There are two schools of thought on this: the 'reciprocity' principle and what I'll call the 'turn-the-other-cheek' principle.

Reciprocity argues that social rules are enforced through a reciprocal exchange: saying "We will follow the rule if you do." Without reciprocity, there is no motivation for a ruthless opponent to abide by the rule. Rule-breakers have an advantage, which encourages more people to break the rules, leading to an eventual breakdown of the social order. Reciprocity gives the advantage to the rule-followers, who gain from cooperation with each other, and punishes rule-breakers. The good of society outweighs the evil done individually to maintain it.

The 'turn-the-other-cheek' principle says "we will follow the rules even if you don't, because it is the right thing to do." It argues that a tit-for-tat society can get trapped in a rule-breaking state, as each party punishes the other for the last round of rule-breaking with yet more rule-breaking, in an endless chain. It takes the moral high ground, casting the supporters in the role of good against evil. That in turn recruits support from outsiders, those who see the advantages to the rule. That feeling of being more virtuous, and on the side of right, can outweigh a considerable amount of more material gain when it comes to the utilitarian balance. The good done by individuals outweighs the evils of the society they live in.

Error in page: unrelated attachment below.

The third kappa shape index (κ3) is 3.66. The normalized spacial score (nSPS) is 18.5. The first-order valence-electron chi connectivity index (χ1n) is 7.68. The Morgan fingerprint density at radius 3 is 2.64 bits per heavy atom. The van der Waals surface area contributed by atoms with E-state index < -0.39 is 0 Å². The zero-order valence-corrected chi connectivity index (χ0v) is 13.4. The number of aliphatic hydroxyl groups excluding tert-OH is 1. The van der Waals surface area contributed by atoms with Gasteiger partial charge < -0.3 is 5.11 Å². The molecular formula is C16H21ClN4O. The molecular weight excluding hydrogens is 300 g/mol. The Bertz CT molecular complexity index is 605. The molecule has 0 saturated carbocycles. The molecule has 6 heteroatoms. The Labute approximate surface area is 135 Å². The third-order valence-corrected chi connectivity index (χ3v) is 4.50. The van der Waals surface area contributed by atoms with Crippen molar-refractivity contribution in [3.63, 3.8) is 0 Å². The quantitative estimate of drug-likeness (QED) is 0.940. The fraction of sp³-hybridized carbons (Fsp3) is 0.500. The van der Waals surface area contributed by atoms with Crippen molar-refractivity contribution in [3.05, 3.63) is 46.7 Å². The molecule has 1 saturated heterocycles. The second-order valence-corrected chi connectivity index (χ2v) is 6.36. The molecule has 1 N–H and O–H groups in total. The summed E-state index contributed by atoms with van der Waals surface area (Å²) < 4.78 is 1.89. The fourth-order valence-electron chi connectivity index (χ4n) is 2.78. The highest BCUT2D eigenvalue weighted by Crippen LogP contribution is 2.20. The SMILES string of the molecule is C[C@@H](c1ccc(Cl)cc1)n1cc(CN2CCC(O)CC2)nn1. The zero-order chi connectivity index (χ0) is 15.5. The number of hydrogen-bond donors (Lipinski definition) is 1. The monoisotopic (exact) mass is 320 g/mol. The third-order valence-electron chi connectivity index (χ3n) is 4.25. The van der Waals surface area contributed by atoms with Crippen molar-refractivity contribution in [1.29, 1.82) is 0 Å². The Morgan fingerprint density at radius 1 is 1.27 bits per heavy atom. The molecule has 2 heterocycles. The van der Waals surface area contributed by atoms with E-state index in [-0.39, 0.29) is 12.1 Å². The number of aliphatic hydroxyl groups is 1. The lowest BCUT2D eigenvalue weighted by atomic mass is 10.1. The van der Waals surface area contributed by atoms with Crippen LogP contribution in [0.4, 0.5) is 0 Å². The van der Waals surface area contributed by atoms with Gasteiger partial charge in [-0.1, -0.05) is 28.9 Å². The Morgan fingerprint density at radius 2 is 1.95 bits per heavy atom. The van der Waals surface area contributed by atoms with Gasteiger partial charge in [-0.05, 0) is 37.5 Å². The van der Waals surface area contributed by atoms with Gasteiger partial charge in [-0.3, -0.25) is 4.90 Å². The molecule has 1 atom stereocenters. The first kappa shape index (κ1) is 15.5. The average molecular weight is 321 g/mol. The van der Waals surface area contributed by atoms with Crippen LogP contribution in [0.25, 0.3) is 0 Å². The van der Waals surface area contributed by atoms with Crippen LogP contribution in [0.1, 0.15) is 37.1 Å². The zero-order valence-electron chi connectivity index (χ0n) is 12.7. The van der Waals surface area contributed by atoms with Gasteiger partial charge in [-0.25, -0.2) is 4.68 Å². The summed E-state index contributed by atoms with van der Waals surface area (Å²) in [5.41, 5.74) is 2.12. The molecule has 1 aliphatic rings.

The game theorists have tested both strategies in simulations, and tit-for-tat generally wins. But life is more complicated than the mathematical models, and there are circumstances where a broader perspective is needed.

On the political side of life, it depends who I'm arguing against. When it's one of the dirty-fighting climate warriors, I'm not inclined to enter a situation where we spend half our time attacking our own side while they spend all of their time doing so. As far as I'm concerned, policing wrongdoing on our side is their job, and I'll help by not defending somebody I think is in the wrong. If I'm talking to someone who seems more fair-minded and less partisan, then I'm more inclined to be critical where it's needed. Politics demands reciprocity.

On the science side of life, I will very definitely argue against 'my own side' if I think they're wrong on a technical level, and I make no exceptions to that. Obviously, I've only got a finite amount of time and I can't argue with the entire internet. But I've been quite active in arguing the technical case with skydragons. I've also argued with people like Nic, Lucia, Willis, Roy Spencer, and Doug Keenan when I disagreed.

So I don't agree that my attitude is quite the same as what allows Mann to get away with it. Even if I was 'on the other side', I might not care as much, but I'd not defend him politically, and I'd likely acknowledge the point if I was debating with someone like Steve McIntyre as opposed to a Marc Morano. I'd be entirely open about his technical errors.